Alcohol Linked to Cancer Risk in Women
Study Shows Even Low-to-Moderate Drinking Raises Risk of Cancer
Feb. 24, 2009 -- Women who drink as little as one alcoholic beverage a day -- be it
beer, wine, or hard liquor -- have an increased cancer risk, a study shows.
Researchers followed more than 1.2 million middle-aged women for an average
of seven years. The women were participants in the ongoing Million Women Study
in the U.K.
Those who drank alcohol consumed on average one drink a day. These women had
an increased cancer risk with increasing alcohol intake, especially for cancers
of the breast, liver, rectum, mouth, throat, and esophagus.
Based on their findings, the researchers estimated that alcohol could be to
blame for 13% of these cancers in women.
The link between alcohol and breast cancer has been
extensively researched and reported on, but the study is among the first to
link low-to-moderate alcohol consumption to other cancers in women.
"There were no minimum levels of alcohol consumption that could be
considered to be without risk," cancer epidemiologist and study researcher
Naomi Allen, DPhil, of the University of Oxford, tells WebMD.
Alcohol and Breast Cancer
Most of the excess cases were breast cancers. Allen and colleagues concluded
that as many as 11% of breast cancers can be attributed to alcohol
Last year, about 250,000 women were diagnosed with invasive and non-invasive
breast cancers in the U.S., according to the American Cancer Society. The
latest research suggests that 27,000 of these cancers were alcohol related.
The study also shows that:
- Women who drank only wine had the same risk for developing cancer as those
who drank beer, spirits, or a combination of alcoholic beverages.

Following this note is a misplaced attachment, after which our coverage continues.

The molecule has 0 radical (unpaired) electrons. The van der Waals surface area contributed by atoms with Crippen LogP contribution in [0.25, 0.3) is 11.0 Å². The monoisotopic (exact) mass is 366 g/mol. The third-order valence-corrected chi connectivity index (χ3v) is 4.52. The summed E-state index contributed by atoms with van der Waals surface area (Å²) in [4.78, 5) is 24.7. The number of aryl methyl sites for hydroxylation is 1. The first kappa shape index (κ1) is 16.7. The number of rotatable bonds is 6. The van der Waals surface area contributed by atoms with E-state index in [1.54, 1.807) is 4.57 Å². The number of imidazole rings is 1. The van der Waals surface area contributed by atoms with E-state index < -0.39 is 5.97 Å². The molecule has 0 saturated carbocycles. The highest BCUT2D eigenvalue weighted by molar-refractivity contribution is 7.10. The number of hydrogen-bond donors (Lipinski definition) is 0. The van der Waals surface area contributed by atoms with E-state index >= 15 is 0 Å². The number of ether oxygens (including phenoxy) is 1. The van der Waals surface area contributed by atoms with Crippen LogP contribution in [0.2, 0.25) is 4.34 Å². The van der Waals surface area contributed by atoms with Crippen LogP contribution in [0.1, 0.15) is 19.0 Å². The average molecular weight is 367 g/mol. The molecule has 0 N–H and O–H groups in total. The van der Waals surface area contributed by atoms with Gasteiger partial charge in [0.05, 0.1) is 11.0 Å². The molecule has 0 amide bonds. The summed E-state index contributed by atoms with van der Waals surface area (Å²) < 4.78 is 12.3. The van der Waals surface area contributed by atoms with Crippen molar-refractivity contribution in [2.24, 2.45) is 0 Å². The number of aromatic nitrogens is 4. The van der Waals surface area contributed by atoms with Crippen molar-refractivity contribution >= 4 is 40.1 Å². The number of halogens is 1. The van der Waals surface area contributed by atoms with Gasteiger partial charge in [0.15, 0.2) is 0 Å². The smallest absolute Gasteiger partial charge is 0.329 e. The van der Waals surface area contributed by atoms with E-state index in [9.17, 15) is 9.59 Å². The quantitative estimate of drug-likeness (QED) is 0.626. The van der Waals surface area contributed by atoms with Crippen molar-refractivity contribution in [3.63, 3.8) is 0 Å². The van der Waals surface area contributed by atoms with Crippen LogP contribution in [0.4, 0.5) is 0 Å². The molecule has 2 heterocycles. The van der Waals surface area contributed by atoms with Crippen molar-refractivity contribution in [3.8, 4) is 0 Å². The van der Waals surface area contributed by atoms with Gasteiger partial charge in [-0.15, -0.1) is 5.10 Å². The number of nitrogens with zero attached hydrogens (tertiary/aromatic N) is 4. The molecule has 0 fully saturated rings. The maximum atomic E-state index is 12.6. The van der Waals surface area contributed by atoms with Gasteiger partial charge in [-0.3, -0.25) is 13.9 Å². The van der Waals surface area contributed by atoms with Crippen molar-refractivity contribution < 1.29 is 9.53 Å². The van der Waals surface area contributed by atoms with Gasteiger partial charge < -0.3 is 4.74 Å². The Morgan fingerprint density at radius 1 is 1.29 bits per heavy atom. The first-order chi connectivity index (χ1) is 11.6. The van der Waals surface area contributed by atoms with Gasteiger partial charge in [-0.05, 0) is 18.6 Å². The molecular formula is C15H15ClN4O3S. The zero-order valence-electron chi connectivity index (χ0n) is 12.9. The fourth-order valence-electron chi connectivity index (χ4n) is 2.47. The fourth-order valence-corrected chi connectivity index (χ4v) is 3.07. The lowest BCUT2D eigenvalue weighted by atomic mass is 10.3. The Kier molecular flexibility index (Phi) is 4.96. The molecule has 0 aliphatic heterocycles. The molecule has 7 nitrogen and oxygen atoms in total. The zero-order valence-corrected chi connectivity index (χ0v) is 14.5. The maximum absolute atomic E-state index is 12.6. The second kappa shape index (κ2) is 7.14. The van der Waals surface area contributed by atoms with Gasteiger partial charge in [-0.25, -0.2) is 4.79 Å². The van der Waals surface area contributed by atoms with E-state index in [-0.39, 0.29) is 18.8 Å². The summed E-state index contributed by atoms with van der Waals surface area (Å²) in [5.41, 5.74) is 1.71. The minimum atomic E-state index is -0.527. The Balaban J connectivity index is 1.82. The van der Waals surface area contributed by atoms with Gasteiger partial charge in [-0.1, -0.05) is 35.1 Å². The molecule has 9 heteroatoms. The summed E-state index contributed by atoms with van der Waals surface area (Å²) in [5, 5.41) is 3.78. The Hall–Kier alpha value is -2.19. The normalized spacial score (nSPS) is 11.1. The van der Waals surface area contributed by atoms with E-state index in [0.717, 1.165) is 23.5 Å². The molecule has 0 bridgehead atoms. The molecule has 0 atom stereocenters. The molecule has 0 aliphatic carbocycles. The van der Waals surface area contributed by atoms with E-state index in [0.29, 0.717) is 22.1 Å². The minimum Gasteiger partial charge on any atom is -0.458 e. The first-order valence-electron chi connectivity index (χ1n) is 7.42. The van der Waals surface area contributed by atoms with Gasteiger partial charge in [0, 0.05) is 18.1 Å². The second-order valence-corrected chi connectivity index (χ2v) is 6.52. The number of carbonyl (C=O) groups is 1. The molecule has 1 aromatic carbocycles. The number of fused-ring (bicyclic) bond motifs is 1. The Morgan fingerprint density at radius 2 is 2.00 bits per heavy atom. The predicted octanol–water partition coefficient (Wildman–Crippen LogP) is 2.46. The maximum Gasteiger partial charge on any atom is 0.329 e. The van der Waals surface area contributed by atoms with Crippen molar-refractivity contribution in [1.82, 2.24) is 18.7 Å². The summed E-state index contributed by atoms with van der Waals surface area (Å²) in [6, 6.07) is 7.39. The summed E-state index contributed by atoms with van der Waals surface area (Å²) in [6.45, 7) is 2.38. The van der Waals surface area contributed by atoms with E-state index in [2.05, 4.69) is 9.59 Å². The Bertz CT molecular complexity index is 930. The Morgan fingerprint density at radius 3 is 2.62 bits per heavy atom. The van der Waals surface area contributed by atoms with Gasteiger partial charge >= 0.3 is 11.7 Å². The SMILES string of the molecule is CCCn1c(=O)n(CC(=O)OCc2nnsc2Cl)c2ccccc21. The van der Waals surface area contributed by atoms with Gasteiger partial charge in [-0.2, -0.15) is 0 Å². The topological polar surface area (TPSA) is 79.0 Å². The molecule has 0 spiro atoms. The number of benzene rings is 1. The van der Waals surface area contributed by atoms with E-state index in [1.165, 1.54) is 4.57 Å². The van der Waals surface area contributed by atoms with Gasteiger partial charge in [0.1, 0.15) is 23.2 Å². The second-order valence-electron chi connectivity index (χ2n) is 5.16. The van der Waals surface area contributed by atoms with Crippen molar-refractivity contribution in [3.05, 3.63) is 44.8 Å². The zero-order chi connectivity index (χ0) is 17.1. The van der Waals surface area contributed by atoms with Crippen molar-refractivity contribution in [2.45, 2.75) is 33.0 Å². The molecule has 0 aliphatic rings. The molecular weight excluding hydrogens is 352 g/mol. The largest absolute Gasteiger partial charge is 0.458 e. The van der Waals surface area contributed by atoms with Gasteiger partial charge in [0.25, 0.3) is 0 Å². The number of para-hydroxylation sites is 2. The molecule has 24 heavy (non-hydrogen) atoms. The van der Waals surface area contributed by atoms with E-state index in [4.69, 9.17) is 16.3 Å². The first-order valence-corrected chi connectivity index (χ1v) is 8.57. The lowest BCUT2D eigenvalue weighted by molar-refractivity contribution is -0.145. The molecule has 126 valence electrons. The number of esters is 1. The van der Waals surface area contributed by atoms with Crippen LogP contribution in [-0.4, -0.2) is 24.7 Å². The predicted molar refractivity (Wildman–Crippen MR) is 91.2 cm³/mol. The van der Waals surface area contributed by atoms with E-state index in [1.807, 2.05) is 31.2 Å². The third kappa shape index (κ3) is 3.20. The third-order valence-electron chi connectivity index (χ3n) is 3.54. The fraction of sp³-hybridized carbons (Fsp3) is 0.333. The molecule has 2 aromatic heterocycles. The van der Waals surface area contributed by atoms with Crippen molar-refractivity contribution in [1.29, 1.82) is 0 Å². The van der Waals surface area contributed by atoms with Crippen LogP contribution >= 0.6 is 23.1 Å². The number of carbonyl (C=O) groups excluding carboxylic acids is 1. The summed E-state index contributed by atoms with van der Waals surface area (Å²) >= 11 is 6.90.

- Less than 2% of the women in the study regularly consumed more than three
drinks a day, but each additional drink increased risk.
- Women who smoked and drank alcohol had an increased risk of oral, throat,
and esophageal cancer that was greater than the risk associated with smoking alone.
Allen says the findings cannot be extrapolated to men, because they were not
included in the study. Most of the research on alcohol and cancer in men has
been limited to heavy drinkers, but Allen says it is likely that
low-to-moderate alcohol consumption increases cancer risk in men as well as
'No Safe Level of Alcohol'
In an editorial accompanying the study, cardiologist Michael S. Lauer, MD,
and cardiovascular epidemiologist Paul Sorlie, PhD, of the National Heart, Lung
and Blood Institute noted that the study's enormous size and strong design will
strongly influence the debate about alcohol and health.
"From the standpoint of cancer risk, the message of this report could
not be clearer," they wrote. "There is no level of alcohol consumption
that can be considered safe."
Numerous studies suggest that moderate alcohol consumption can lower the
risk of heart disease, but Lauer tells
WebMD that these studies are not conclusive.
"Even if there are modest beneficial cardiovascular effects, we still
don't have a clear picture of the overall risks and benefits of low-to-moderate
alcohol consumption," he says. And because heart disease kills mostly
elderly women, and because more middle-aged women die from cancer, the findings
seem to suggest that the risks of drinking outweigh the benefits in this age
group, he says.
"It might be reasonable to suspect that many women in the lay public who
are asking physicians about any possible safe effects of alcohol are
middle-aged: for this large group, the only reasonable recommendation we can
make is that there is no clear evidence that alcohol has medical benefits,"
Lauer and Sorlie wrote.